Well known for its contributions in North Carolina’s Research Triangle and its strong position in men’s basketball, Duke University is located in Durham, North Carolina. The striking 9,350-acre campus includes 7,700 acres of forest, and the 210-foot tower of the Duke Chapel accentuates the predominantly Gothic architecture of the West Campus. Duke is a private institution with an enrollment of more than 11,500. The university was established in 1924 by expanding Trinity College, which traces its roots back to 1838.
Boasting superb academics, gorgeous facilities, and a fistful of national championships, Duke is routinely listed among the nation’s top academic institutions. Duke’s engineering programs – particularly electrical and biomedical – are national standouts. The natural sciences, most notably biology, chemistry, and physics, are also first-rate.
Duke University Medical Center, established in 1930, comprises clinical, training and research programs. The medical center has one of 40 federally funded comprehensive cancer centers, an eye center, a general clinical research unit and other highly advanced treatment and research facilities.
Duke’s Fraternities and sororities are at the center of campus life. Twenty-nine percent of the men and 42 percent of the women pledge, and fraternity parties are open to everyone. “As for extracurricular activities,” says a student, “there are three: Basketball, basketball, basketball.”
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The Blue Devils compete in the 12-member Atlantic Coast Conference (ACC) and field teams in 26 NCAA Division I varsity sports. Duke’s men’s basketball team consistently is ranked among the nation’s elite and won the national championship in 1991, 1992, 2001 and 2010. The football program has participated in all four major bowl games and has won or shared the American Football Coaches Association’s academic achievement award a nation-leading 12 times for the highest graduation rate in the country, most recently in 2005. The men’s soccer team won the national championship in 1986 and reached the NCAA final in 1996; the men’s lacrosse team won the national NCAA title in 2010 and reached the championship game in 2005, 2007 and 2009.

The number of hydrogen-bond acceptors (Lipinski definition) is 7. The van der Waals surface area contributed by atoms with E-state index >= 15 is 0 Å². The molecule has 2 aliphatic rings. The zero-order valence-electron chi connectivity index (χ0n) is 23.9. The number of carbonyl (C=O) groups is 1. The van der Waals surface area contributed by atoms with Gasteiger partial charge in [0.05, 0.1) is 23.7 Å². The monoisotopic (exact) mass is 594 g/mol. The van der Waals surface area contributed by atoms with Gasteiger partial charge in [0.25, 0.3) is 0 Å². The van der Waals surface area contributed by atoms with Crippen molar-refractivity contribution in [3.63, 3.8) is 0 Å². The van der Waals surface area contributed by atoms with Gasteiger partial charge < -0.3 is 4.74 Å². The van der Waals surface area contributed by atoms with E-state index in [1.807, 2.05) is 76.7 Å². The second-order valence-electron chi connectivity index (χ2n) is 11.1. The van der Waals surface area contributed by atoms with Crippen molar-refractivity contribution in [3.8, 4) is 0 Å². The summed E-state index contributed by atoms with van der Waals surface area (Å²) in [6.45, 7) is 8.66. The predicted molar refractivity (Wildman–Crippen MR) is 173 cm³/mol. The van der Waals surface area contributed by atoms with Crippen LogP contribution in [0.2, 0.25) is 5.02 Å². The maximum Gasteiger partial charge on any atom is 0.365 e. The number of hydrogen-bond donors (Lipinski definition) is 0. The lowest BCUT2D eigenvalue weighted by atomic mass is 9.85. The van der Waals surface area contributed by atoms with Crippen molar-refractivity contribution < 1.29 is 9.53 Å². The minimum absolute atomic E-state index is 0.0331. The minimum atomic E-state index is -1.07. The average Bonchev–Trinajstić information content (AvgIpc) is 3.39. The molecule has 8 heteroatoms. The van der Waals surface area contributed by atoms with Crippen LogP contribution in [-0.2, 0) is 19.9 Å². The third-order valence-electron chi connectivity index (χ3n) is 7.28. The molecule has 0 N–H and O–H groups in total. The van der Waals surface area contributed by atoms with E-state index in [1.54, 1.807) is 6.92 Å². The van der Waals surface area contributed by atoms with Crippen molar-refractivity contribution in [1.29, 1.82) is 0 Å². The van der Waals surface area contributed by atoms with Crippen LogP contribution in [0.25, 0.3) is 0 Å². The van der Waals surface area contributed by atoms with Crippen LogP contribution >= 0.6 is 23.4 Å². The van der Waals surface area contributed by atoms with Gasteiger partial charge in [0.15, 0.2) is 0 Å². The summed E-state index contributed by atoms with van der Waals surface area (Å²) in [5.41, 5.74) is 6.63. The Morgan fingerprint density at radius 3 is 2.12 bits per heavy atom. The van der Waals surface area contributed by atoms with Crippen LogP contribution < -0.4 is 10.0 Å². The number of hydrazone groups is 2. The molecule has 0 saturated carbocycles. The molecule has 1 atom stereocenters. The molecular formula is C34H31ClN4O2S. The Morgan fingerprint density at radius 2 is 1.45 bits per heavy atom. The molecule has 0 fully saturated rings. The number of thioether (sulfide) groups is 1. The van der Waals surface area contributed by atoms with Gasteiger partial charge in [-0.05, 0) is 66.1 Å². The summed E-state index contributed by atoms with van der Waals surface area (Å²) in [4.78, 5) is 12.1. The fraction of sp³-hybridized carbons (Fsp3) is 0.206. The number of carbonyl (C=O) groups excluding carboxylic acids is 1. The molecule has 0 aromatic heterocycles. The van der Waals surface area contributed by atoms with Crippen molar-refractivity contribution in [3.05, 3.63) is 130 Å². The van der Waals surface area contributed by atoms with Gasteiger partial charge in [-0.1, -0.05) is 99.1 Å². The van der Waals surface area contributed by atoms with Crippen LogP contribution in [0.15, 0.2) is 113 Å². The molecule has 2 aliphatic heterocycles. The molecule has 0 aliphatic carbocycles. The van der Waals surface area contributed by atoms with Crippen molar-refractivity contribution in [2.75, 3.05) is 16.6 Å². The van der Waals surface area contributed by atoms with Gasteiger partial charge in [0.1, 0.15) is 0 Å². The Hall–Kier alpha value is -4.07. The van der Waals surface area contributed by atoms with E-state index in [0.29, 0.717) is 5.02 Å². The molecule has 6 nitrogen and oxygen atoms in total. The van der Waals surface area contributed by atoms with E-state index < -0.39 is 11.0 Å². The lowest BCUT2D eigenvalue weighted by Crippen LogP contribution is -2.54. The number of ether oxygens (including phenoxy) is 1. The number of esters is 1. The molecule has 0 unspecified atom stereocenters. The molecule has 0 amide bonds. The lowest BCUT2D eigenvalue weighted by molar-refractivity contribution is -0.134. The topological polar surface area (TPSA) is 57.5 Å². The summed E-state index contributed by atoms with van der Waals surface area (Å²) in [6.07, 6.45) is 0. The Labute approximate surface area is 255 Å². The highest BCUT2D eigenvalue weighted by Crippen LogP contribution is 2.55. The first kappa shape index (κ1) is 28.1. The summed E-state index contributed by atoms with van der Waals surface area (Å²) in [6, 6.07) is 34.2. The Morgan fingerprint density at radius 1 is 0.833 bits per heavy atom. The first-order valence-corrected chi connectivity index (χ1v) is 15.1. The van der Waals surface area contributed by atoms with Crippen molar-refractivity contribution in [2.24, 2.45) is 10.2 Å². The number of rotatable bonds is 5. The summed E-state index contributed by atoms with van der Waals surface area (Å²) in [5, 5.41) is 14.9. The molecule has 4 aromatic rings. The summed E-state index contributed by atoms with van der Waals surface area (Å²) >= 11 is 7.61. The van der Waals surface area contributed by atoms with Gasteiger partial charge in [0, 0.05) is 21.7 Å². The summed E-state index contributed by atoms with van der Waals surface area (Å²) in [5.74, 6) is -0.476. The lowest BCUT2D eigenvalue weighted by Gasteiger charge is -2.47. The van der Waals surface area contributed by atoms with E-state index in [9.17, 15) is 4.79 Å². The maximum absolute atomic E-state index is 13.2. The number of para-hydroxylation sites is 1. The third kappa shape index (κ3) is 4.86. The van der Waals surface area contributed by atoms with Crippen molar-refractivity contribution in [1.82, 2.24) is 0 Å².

The Duke women’s programs are just as exceptional. The women’s basketball team has advanced to the NCAA tournament Sweet 16 every year since 1998 and reached the Final Four in 1999, 2002 and 2006. The women’s golf team won the NCAA national championship in 1999, 2002, 2005, 2006 and 2007. The women’s tennis team won its first NCAA championship in 2009, has won 16 ACC championships and reached the NCAA Final Four seven times. The women’s field hockey team reached the NCAA final in 2003, 2004 and 2006; the women’s lacrosse team won the ACC championship in 2005 and reached the NCAA Final Four in 1999, 2005, 2006, 2007 and 2008. For more information, visit Duke Athletics.
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Student (full-time) Enrollment – Fall 2010
- Undergraduate 6,504
- Graduate and Professional 7,744
- Total: 14,248
Expenses (2010-2011 academic year)
- Undergraduate Tuition and Fees $40,575
- Room and Board (average) $11,830
- Total (Excluding books, supplies and personal expenses) $52,405